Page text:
Tag Archives: mimicry

The Mockingbird

I have heard the mockingbird’s own personal song:
late at night when other fowl have found their nests,
the tune comes sweet and low, passed like a hot plate
between two diners at an all-night chop house,
whose whispers barely rise above the constant hum
of the deep freeze and yellow-red heat lamps
on the raised platform between greasy cook and rumpled girl,
whose chewing gum snaps like the second hand
of a battery-powered watch, keeping and doing time.

I have heard the mockingbird at other times, too:
echoing note for note an exercise of Paganini’s,
repeating sections time and time again, each trill
rehearsed like a second chair violinist aiming for first.

I have heard the mockingbird, disguised among the trees;
and though the other birds perhaps were fooled,
leaving their nests to search for some Caruso-throated Romeo,
as a musician and singer myself, I could tell it was him,
showing off, pretending like Jack Benny would, to be inept,
and only capable of the rough squawks and whistles
that comprise the repertoire of wrens and crows.

I have heard the mockingbird’s own secret verse:
for fellow mockingbirds alone, this song is loosed,
when haughty critics and ignorant crowds have gone away.
Then the Bird drops his subservient tone, and
with Dizzy and Monk, after hours, shows what he can do.

15 JUL 2005

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The last of the icons remaining to us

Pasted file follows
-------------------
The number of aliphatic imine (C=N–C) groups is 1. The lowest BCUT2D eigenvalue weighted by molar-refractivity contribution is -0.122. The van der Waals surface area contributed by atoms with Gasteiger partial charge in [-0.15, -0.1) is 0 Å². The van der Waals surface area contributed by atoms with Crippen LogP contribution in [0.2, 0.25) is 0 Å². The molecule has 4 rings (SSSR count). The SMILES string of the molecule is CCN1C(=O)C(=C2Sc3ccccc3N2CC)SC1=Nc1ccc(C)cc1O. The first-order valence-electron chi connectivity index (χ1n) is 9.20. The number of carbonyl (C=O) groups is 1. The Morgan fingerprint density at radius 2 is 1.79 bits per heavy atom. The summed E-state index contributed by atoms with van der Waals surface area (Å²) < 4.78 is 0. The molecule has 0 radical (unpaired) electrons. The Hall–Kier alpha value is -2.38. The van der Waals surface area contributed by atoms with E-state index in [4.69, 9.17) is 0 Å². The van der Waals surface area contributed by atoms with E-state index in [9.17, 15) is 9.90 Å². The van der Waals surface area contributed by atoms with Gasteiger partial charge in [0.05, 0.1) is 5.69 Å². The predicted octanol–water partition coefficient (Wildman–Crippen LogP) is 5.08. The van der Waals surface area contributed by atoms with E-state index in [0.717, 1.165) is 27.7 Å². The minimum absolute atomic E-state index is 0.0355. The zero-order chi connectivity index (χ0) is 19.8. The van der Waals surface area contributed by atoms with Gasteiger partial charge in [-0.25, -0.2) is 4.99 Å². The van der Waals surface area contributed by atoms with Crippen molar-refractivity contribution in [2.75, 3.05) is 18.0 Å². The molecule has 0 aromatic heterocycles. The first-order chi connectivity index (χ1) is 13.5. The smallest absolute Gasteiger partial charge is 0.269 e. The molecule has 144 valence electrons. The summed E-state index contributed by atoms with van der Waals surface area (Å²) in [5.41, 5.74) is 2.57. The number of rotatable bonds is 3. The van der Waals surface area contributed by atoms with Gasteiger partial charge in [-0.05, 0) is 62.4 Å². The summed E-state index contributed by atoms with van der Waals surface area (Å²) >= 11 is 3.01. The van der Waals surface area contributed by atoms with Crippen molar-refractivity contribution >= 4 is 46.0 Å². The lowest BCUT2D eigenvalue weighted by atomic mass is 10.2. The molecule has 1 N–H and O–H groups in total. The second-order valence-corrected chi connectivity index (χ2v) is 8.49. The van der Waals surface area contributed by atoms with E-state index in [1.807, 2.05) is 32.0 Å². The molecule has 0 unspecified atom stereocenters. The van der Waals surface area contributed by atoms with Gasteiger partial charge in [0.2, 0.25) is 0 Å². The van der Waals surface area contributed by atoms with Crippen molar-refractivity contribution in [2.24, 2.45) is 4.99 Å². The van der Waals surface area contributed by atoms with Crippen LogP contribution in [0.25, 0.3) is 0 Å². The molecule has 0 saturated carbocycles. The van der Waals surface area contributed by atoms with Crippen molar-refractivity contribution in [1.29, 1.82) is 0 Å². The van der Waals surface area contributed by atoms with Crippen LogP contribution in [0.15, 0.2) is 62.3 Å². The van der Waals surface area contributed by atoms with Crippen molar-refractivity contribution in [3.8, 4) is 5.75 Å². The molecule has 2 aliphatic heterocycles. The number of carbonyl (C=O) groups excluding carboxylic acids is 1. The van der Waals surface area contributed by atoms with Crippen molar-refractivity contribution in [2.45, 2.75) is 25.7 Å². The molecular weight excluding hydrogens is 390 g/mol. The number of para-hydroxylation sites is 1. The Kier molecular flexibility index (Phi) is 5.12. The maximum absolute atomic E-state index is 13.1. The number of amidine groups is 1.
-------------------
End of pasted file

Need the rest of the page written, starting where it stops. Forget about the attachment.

whose methods have become the norm,
whose portrait of rebellion created the fuss
that pushed us from the eye to the storm

and in just a few lines, or gestures, inspired
a lost generation to gather, and name
its enemies. He watched, and grew tired
of pale imitations, but never blamed

the audience, who were not born to follow,
but rather the great machine churning out trash;
recognized his own failing, too — that hollow
morality that could not refuse the cash.

The greatness of men is found in their flaws;
there is no perfection that can so inspire,
if only because how we deal with the raw
and festering wounds in our lives, and aim higher

than mere entertainment, or paychecks, or fame
and are willing to risk all of that, for some cause
(which although perhaps shallow or just some wild game,
is the crucible in which our apathetic ice thaws).

So ramble on, mumble on, show warts and all;
The goal is not merely to light up the screen,
but more than that, to illustrate that a fall
is a clear testament of an effort, unseen

to claim an authentic soul, one not for sale
at any price, and through the feral and wild lands
of our dreams, to be willing although sometimes frail
to grasp at a greatness with your own hands.

02 JUL 2004

One of the ways you could describe James Dean is as a figure standing with both arms outstretched, one side Marlon Brando saying, “Up yours,” and the other side, Montgomery Clift saying, “Help me.” — paraphrased from The Mutant King: A Biography of James Dean, by David Dalton

Kowalski was always right, and never afraid. He never wondered, he never doubted. His ego was very secure. And he had the kind of brutal aggressiveness that I hate. I’m afraid of it. I detest the character. — Marlon Brando on Stanley Kowalski

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